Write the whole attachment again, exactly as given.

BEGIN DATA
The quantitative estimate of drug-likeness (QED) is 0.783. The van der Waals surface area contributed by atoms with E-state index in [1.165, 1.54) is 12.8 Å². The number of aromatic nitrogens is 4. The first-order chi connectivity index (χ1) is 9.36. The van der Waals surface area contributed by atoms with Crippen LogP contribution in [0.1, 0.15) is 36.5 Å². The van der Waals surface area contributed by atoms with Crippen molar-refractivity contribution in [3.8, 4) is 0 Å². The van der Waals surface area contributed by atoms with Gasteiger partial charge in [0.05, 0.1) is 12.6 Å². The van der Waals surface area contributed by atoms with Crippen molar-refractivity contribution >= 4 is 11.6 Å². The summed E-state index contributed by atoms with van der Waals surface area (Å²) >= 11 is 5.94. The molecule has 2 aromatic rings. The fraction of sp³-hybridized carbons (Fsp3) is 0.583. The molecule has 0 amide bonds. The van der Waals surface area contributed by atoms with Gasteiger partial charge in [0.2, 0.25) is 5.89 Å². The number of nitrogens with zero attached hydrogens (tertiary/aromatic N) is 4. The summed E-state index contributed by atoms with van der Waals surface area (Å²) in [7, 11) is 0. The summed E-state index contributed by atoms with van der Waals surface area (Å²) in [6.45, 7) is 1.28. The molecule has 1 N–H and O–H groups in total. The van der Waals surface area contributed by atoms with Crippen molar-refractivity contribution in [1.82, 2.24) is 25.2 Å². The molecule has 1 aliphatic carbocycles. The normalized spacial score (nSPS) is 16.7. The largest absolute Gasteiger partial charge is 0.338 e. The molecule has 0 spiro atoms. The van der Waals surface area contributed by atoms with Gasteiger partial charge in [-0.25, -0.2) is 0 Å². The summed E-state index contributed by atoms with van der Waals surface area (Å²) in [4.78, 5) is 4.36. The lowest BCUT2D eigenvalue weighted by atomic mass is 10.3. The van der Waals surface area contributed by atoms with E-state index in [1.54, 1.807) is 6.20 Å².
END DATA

The quantitative estimate of drug-likeness (QED) is 0.783. The van der Waals surface area contributed by atoms with E-state index in [1.165, 1.54) is 12.8 Å². The number of aromatic nitrogens is 4. The first-order chi connectivity index (χ1) is 9.36. The van der Waals surface area contributed by atoms with Crippen LogP contribution in [0.1, 0.15) is 36.5 Å². The van der Waals surface area contributed by atoms with Crippen molar-refractivity contribution in [3.8, 4) is 0 Å². The van der Waals surface area contributed by atoms with Gasteiger partial charge in [0.05, 0.1) is 12.6 Å². The van der Waals surface area contributed by atoms with Crippen molar-refractivity contribution >= 4 is 11.6 Å². The summed E-state index contributed by atoms with van der Waals surface area (Å²) >= 11 is 5.94. The molecule has 2 aromatic rings. The fraction of sp³-hybridized carbons (Fsp3) is 0.583. The molecule has 0 amide bonds. The van der Waals surface area contributed by atoms with Gasteiger partial charge in [0.2, 0.25) is 5.89 Å². The number of nitrogens with zero attached hydrogens (tertiary/aromatic N) is 4. The summed E-state index contributed by atoms with van der Waals surface area (Å²) in [7, 11) is 0. The summed E-state index contributed by atoms with van der Waals surface area (Å²) in [6.45, 7) is 1.28. The molecule has 1 N–H and O–H groups in total. The van der Waals surface area contributed by atoms with Crippen molar-refractivity contribution in [1.82, 2.24) is 25.2 Å². The molecule has 1 aliphatic carbocycles. The normalized spacial score (nSPS) is 16.7. The largest absolute Gasteiger partial charge is 0.338 e. The molecule has 0 spiro atoms. The van der Waals surface area contributed by atoms with Gasteiger partial charge in [-0.25, -0.2) is 0 Å². The summed E-state index contributed by atoms with van der Waals surface area (Å²) in [4.78, 5) is 4.36. The lowest BCUT2D eigenvalue weighted by atomic mass is 10.3. The van der Waals surface area contributed by atoms with E-state index in [1.54, 1.807) is 6.20 Å².